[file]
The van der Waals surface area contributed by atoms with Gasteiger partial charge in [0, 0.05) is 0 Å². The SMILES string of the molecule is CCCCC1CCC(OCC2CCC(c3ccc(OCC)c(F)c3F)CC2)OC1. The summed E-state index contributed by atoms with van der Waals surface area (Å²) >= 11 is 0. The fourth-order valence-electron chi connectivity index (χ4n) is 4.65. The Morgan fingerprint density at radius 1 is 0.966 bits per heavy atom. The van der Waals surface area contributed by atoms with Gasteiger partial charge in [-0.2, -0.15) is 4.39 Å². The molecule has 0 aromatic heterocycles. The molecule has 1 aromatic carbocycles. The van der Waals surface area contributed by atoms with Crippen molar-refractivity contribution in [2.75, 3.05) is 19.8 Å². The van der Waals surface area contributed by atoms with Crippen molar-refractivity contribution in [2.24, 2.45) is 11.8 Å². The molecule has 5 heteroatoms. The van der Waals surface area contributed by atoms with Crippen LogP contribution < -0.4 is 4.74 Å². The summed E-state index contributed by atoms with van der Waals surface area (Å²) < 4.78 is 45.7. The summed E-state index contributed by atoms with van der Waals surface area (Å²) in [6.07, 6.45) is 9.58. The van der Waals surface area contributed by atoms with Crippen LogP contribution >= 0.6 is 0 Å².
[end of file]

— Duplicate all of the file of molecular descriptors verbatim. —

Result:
The van der Waals surface area contributed by atoms with Gasteiger partial charge in [0, 0.05) is 0 Å². The SMILES string of the molecule is CCCCC1CCC(OCC2CCC(c3ccc(OCC)c(F)c3F)CC2)OC1. The summed E-state index contributed by atoms with van der Waals surface area (Å²) >= 11 is 0. The fourth-order valence-electron chi connectivity index (χ4n) is 4.65. The Morgan fingerprint density at radius 1 is 0.966 bits per heavy atom. The van der Waals surface area contributed by atoms with Gasteiger partial charge in [-0.2, -0.15) is 4.39 Å². The molecule has 0 aromatic heterocycles. The molecule has 1 aromatic carbocycles. The van der Waals surface area contributed by atoms with Crippen molar-refractivity contribution in [2.75, 3.05) is 19.8 Å². The van der Waals surface area contributed by atoms with Crippen molar-refractivity contribution in [2.24, 2.45) is 11.8 Å². The molecule has 5 heteroatoms. The van der Waals surface area contributed by atoms with Crippen LogP contribution < -0.4 is 4.74 Å². The summed E-state index contributed by atoms with van der Waals surface area (Å²) < 4.78 is 45.7. The summed E-state index contributed by atoms with van der Waals surface area (Å²) in [6.07, 6.45) is 9.58. The van der Waals surface area contributed by atoms with Crippen LogP contribution >= 0.6 is 0 Å².